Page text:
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RAMSEY TT7 Touch-Tone Decoder Parts List
❒ 1 145436 touch tone decoder chip (U1)
❒ 1 74LS154 demultiplexer [24 pin IC](U2)
❒ 1 2N3904 NPN signal transistor [marked 3904](Q1)
❒ 1 1N4002 [black epoxy case with a band](D1)
❒ 1 3.579 MHz crystal
❒ 2 .01uF disc ceramic [marked .01 or 103 or 10nF](C2, 3)
❒ 1 10uF Electrolytic (C1)
❒ 1 47K ohm resistor [yellow-violet-orange](R2)
❒ 2 10K ohm resistor [brown-black-orange](R1, 3)
❒ 1 10M ohm resistor [brown-black-blue](R4)
❒ Power source, 5 VDC
Now we will begin building our kit. There are just a few more things to know
before we put the first components in.
For each part, our word “Install” always means these steps.
1. Pick the correct value to start with.
2. Insert it into the correct PC board location.
3. Orient it correctly, following the PC board drawing and the written
directions for all parts - especially when there’s a right way and a
wrong way to solder it in. (Electrolytic capacitor polarity, dotted and
notched ends of parts, and so forth.)
4. Solder all connections unless directed otherwise. Use enough
heat and solder flow for clean, shiny, completed connections.
Please take us seriously when we say that good soldering is essential to the
proper operation of your kit!
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Use a 25 Watt soldering pencil with a clean, sharp tip.
Use only rosin core solder intended for electronics use.
Use bright lighting. A magnifying lamp or bench-style magnifier may be
Do your work in stages, taking breaks to check your work. Carefully
brush away wire cuttings so that they don’t lodge between solder
We will start by installing the components that protect the 145436 chip in
order to get some soldering practice and put some
“landmarks” on the board.
1. First we will install U1, the 145436 chip (boy, that
thing gets to be a tongue twister after a while!) onto the
board. Looking at the chip, you should notice a notch,
dot or groove cut into one end. You must be absolutely
sure that when you insert the chip into the PC board, the
notch faces the same direction as is outlined on the PC
board. In this case, the notch should point towards C1.
When you solder all leads, make sure that you don’t
form any solder bridges or cold solder joints.
2. Install R2, 47K ohm resistor [yellow-violet-orange]. R2 must be
mounted “standing up.” To do this, first place one lead all of the way into
the hole marked with a circle. Next, bend down the other lead into it’s
hole. When you have successfully mounted your resistor, it should look
like the one at the right. Make sure that you have good soldering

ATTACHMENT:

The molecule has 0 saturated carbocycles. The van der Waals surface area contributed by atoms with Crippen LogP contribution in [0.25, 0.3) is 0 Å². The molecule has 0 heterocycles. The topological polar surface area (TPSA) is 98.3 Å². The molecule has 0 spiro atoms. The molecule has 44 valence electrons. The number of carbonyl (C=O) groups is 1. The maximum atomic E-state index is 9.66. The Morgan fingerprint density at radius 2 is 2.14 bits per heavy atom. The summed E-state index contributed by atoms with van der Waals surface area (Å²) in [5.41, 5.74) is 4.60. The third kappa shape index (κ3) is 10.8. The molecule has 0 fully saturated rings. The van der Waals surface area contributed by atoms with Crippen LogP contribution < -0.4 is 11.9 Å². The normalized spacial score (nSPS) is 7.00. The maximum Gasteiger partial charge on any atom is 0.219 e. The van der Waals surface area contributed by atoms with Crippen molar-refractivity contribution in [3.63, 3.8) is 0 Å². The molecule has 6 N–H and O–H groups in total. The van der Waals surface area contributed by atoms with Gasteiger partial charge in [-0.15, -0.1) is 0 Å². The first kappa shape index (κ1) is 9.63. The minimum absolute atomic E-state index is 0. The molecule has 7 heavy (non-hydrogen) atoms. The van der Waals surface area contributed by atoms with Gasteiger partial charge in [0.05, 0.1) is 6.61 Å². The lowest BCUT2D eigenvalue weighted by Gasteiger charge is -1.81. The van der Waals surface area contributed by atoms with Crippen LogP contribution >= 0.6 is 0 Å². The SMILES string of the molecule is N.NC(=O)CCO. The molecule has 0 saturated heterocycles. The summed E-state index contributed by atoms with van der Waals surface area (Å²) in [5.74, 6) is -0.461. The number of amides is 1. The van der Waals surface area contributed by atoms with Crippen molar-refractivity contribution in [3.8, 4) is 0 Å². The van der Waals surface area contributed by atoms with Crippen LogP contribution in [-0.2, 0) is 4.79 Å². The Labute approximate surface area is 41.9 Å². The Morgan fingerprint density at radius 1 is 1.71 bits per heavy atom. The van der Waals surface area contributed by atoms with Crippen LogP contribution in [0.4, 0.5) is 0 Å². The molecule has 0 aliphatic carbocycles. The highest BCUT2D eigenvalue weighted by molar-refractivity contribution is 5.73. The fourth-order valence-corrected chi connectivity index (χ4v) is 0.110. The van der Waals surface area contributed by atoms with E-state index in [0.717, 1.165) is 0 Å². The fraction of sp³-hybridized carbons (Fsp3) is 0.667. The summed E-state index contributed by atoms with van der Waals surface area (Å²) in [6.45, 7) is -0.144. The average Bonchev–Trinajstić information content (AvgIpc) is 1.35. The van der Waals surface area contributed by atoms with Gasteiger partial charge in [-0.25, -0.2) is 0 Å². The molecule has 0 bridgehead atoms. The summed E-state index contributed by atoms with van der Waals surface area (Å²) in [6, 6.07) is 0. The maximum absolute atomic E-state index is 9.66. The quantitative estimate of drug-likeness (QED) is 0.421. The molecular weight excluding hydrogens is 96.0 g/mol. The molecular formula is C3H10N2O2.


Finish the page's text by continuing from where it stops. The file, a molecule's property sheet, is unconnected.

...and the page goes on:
connections on all parts! Save your leads for the next step.
3. Install JMP1 using a lead clipping from the previous step.
4. Install C2, .01uF disc capacitor [marked .01 or 103 or 10nF].
5. Install C3, .01uF disc capacitor [marked .01 or 103 or 10nF].
6. Install D1, 1N4002 diode [black epoxy case with a band]. Make sure
that the band faces in the same direction as shown on the circuit board.
If you don’t, your circuit will not work. Diodes work like one way valves.
They allow current to flow in one direction, but not the other. D1 protects
the circuit against improper power hookups.
7. Install C1, 10uF electrolytic capacitor. You will notice that the
capacitor has a black stripe on one side. This side also has a shorter
leg. This is the (-) side. Normally, PC boards are marked on their (+)
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side. Be sure that the (-) goes in the (-) hole on the PC, and the (+) in
the (+) side! C1 filters any noise in the power input so that the decoder
does not activate at the wrong times. Now that you have built the input
and protection circuit, we will install the crystal and the inverter circuit.
8. Install R4, 10M ohm resistor [brown-black-blue]. Make sure that you
mount it standing up. (No, not YOU standing, IT standing!)
9. Install R3, a 10K ohm resistor [brown-black-orange]. This resistor
must also be mounted standing.
10. Install R1, 10K ohm resistor [brown-black-orange]. Mount it
11. Install Q1, a 2N3904 NPN transistor. Make sure that the part is
mounted with its flat side facing R1.
12. Install U2, the 74LS154 demultiplexer chip. First identify the notch
on the chip. Next, insert it into the board with the notch facing the edge
of the board closest to D1.
13. Finally, install Y1, the crystal. Y1 provides a constant frequency, so
that operations in the chip can be synchronized.
You have just completed your TT7 Touch-Tone Decoder. Take a minute to
relax and then come back and check all of the solder connections and parts